I told ya’ll that Nipsey had some pent up anger that he had to release on this album! I can hear the passion/determination in literally every bar he drops on this song, as he dismisses all the other rap dudes in the game as competition. The mafioso instrumental and harmonizing woman in the background accompanying Nipsey only adds to “Victory Lap’s” legend, as the LA rapper in the bluntest way possible speaks his mind.

How cocky of Nipsey to drop a introduction track titled, “Victory Lap.”

 

 

1. DEDICATION

Every hood in California was waiting for this collaboration like white people are waiting for the season premiere of “Stranger Things.”

You know what I love about both of these Cali rappers? Each of them spit with this urgency that I love! (Especially Nipsey) On this particular song, Nipsey sounds hungry as hell, rapping like he’s trying to put his lil homie onto game while trying to figure out why his breaks aren’t working. It’s a dope ass verse from him, mainly because it mixes some trill ass vibes with motivational lyrics. To say I love it is an understatement. (I’m not feeling the hook, though)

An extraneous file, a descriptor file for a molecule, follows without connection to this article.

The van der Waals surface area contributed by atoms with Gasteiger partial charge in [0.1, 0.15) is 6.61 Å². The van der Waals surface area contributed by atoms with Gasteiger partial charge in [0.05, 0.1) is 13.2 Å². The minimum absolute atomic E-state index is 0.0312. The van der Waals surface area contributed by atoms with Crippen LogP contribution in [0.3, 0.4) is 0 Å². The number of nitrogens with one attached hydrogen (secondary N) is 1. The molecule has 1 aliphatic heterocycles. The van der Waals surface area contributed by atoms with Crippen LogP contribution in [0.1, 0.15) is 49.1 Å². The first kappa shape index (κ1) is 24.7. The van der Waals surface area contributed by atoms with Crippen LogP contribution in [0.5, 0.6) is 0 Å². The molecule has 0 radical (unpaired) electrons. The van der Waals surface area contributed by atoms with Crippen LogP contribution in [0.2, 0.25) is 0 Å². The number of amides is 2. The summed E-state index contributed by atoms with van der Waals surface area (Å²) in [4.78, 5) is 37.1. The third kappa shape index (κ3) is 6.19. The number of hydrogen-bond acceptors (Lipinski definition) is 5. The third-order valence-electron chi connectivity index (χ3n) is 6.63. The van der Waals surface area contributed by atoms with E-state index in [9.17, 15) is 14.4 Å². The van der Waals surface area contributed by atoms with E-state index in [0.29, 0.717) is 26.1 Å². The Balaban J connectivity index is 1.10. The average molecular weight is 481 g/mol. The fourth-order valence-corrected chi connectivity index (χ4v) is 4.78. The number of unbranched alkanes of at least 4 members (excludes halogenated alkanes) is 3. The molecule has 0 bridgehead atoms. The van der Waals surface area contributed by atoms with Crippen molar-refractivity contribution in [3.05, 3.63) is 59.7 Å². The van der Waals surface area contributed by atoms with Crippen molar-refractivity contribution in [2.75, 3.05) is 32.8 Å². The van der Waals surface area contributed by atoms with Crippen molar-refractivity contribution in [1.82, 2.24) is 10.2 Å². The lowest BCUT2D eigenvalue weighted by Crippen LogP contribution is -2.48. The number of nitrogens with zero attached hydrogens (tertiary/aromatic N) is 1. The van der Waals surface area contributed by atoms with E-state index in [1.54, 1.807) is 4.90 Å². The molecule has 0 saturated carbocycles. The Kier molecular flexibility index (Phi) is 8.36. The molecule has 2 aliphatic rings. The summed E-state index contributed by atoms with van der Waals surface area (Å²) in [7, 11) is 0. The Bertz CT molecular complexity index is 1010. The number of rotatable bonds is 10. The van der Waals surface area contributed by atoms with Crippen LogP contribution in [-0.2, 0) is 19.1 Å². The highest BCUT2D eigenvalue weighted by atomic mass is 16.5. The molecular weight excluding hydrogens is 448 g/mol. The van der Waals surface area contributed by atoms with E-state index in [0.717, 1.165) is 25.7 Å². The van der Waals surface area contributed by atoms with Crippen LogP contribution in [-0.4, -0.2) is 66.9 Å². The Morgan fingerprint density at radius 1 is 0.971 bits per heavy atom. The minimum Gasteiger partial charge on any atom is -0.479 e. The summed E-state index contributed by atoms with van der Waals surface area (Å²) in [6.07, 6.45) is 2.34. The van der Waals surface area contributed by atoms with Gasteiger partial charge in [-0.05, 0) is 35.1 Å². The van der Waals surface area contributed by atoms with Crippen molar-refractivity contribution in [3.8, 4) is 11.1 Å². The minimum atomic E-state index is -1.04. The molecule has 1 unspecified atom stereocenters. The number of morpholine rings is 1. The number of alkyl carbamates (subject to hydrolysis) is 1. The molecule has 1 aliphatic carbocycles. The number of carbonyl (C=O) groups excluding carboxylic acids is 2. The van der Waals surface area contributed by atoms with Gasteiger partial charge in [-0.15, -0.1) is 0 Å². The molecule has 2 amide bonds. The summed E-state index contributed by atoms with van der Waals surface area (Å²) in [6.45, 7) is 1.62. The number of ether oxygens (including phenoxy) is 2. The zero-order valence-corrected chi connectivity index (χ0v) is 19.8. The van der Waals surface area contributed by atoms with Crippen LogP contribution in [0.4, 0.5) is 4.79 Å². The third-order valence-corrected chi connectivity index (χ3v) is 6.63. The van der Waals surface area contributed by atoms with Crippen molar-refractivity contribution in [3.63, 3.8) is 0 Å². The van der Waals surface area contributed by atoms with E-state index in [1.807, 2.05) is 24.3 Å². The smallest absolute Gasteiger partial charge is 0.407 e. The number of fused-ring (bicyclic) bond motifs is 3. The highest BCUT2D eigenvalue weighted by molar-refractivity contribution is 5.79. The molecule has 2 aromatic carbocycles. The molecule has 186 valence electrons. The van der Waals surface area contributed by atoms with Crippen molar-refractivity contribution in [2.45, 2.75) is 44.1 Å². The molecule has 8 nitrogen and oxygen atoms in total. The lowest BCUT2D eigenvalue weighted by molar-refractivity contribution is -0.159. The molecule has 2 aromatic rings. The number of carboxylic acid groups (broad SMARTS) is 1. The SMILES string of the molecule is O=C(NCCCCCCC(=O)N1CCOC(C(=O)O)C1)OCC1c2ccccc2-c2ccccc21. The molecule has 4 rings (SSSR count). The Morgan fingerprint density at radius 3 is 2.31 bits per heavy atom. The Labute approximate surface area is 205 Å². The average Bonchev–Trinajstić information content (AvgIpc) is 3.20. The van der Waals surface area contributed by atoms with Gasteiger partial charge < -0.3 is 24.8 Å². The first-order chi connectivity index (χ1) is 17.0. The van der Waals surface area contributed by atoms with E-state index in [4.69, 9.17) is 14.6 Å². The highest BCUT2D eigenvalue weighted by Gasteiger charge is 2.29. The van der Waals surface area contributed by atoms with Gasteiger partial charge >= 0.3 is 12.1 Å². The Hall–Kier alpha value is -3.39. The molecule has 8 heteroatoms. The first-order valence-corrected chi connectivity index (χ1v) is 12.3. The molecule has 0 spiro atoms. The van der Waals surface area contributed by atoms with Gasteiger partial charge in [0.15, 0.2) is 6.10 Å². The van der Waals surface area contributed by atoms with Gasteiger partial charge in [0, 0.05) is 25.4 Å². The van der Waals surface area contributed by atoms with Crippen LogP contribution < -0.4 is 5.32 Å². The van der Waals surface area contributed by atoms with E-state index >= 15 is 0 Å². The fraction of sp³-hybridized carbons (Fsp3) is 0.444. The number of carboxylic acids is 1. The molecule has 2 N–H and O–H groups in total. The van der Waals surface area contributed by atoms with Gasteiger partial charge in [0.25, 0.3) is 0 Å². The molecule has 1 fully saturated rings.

Of course you knew Kendrick was going to spaz on this s—t! On his verse, he does no smiling, no singing, just drops straight up knowledge revolving around uplifting. His flow is perfect, his aggression is powerful, and his words are exact.

Damn, this is some real s—t!


SONG BY SONG BREAKDOWN

1. VICTORY LAP (5/5)

2. RAP NIGGAS (4.3/5)

3. LAST TIME THAT I CHECC’D (4.6/5)

4. YOUNG N***AS (4.7/5)

5. DEDICATION (5/5)

6. BLUE LACES 2 (4.7/5)

7. HUSSLE & MOTIVATE (5/5)

8. STATUS SYMBOL (4/5)

9. SUCCA PROOF (4.1/5)

10. KEYS TO THE STREETS (4/5)

11. GRINDING ALL MY LIFE (4.5/5)

12. MILLION WHILE YOU YOUNG (4.8/5)

13.LOADED BASES (4.5/5)

14. REAL BIG (5/5)

15.  DOUBLE UP (4.6/5)


OVERALL RATING

(8.7/10)

 

You know what “Victory Lap” reminds me of? Ross’s “Deeper than Rap” album. On that project, Ross was spitting with a chip on his shoulder after entering into a beef with a guy named 50 Cent. The beats Nipsey chose to rap over mimic the ones Ross chose to rap over on the 2009 release, and the subject matters seem very similar, to me (You can even argue that the features are similar, too). I loved “Deeper than Rap,” so this is definitely a compliment.

I don’t know who aggravated Nipsey on his way to the studio, but dude seems pissed from song number 1 to song number 16. I don’t want to call the Cali rapper a grumpy old man, but he definitely isn’t happy with what he sees happening around him. Because of this, “Victory Lap” will have your heart racing, as he gives us a body of work that never has a single dull moment. Aside from that, it feels like Nipsey is saying the things that the Kendrick Lamar’s and the Drake’s of the world really want to say, but can’t because they have to worry about the backlash they might get from a good chunk of their fair weather fans. I’m so glad that Nipsey was willing to be their anger translator on this album.

No one wants to say it, but I will: Nipsey is a top 10 rapper in the game right now!